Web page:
Students debate in Model United Nations

Last Wednesday at 6:30 p.m. in Tillman Auditorium, the 38th Annual Model United Nations conference began. Students in the PLSC 260 class were delegates from countries that are part of the real United Nations, and they mentored students from high schools all over the state that participated in being those countries as well. However, Wednesday night’s debate was the time for the 260 students to show off the debating skills they have been learning all semester.

Before the debate could begin however, there was the opening ceremony that consisted of many praising and wise words from a few different speakers.

Kayla Davis, the Secretary-General spoke first about her experience with Model UN and how special it has been to her. Coordinator General Parker Quinlan delivered a humble speech about what it means to the students, and that is what matters most.

He also praised the students who considered themselves too shy to speak, but had the courage to do it for this conference.

Dr. Van Aller, the professor for the Model UN class spoke next, praising everyone who had a hand in planning the conference, as well as praising the high school teachers for bringing their students.

He spoke about how busy the conference always is and how things do not always go in the way that people plan.

“We teach people to be professionals,” Van Aller said, “we’ve adapted and figured out what to do. That’s as important as knowing how to give a speech.”

Van Aller then introduced President Comstock, who spoke about progress in the world throughout the years and how Model UN prepares students to aid those changes. Comstock then introduced the keynote speaker, Naomi Tutu.

Tutu, a native of South Africa, began by speaking of the hospitality of the university and then touched on her experience as an economist, specifically her experiences in Ghana. A forest that she was supposed to be observing to write up a cost benefit analysis made her change what she wanted to do with her life.

“To the people living in the forest, this forest was more than trees,” Tutu said, “how can we be talking about development of a community when we ignore their stories? So I left.”

Tutu spoke about the fact that her people are very attached to proverbs, her family especially. She said that as a literal minded African, the proverbs never made much sense to her. A favorite proverb of her family was, “A person is a person through other people.” It was not until much later, through her experience with oppression from the white South Africans, that she understood what it truly meant. The proverb, “In times of flood, the wise build bridges, the foolish build walls,” also came to have a ring of clarity for her.

“As they oppressed us, they had truly oppressed themselves. They did not build bridges, they tried to build walls. You who are here today are tasked with finding common ground with building bridges between people who look at each other with suspicion.”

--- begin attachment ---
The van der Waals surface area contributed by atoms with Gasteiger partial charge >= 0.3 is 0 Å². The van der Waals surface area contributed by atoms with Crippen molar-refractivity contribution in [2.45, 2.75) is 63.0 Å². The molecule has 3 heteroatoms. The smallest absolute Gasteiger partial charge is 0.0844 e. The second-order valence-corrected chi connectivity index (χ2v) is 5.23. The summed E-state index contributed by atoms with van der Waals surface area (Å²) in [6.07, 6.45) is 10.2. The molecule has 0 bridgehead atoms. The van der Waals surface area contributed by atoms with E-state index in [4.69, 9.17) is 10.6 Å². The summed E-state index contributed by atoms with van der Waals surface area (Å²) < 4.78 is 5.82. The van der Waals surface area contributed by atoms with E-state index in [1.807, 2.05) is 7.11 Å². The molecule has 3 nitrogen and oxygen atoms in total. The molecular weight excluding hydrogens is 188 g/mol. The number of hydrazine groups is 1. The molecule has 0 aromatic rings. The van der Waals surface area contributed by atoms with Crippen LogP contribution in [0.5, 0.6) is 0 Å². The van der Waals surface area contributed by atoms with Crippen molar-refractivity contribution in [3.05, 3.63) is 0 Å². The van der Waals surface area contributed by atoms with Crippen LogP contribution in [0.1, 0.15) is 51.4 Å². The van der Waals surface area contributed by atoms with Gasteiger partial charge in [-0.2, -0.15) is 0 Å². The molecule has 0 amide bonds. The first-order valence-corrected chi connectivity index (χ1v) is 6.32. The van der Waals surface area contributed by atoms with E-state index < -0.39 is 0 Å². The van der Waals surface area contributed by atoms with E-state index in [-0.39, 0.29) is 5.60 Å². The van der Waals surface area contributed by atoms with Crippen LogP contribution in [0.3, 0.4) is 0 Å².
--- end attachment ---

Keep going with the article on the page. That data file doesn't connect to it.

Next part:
After a few minutes, Director General JC Doughtery and Coordinator General Parker Quinlan presented gavels to the PLSC 261 delegates that had the job of chairing – or moderating – debates for each group (Social/Humanitarian Committee, Legal Committee, Security Council, Political and Security Committee, and Special Committee).

After roll call, the resolution was presented to the delegates. A resolution is what the delegates spend their time debating on, and when the time to vote comes around, there are many different ways the voting process can go. A resolution can be passed, vetoed, or tabled (meaning that no votes are cast and the debate ends in a stalemate).

Before an amendment can be debated, the Chair has to check for the necessary amount of co-sponsors needed (five).

After it was approved, a speakers’ list was created to debate the amendment.

A final vote of 48-13 moved the amendment to the voting stage. With a vote of 34 for, 21 against and 8 abstentions, the amendment passed, taking out articles three and four of the resolution.

The delegate from Venezuela then motioned for a three-minute un-moderated caucus. After the caucus, the Chair reminded the Assembly that five more speakers had to go before any more amendments could be presented. The speaker’s time was put at 30 seconds, and the points of information were moved to three.

After two delegates spoke and one had time yielded, the Chair then moved the speaker’s time to 45 seconds and the points of information at two

Four delegates spoke, two were yielded time and one amendment was attempted to be introduced, but was denied due to time constraints.

One delegate spoke and then the delegate from Bolivia moved for cloture of debate, which required one person speaking for and one person speaking against the motion.

The Chair reminded the Assembly that a vote of 2/3 was required for the motion to pass, and if it fails, two more speakers for and two against the resolution were required to go before it could be a motion again.

With a vote of 47-17, the motion failed, with 2/3 being 48. Venezuela then moved to table the resolution indefinitely, and two speakers were required to speak for the resolution and two were required to speak against.

With a vote of 42-22, the resolution was tabled, with adjournment until the next day at 8 a.m.

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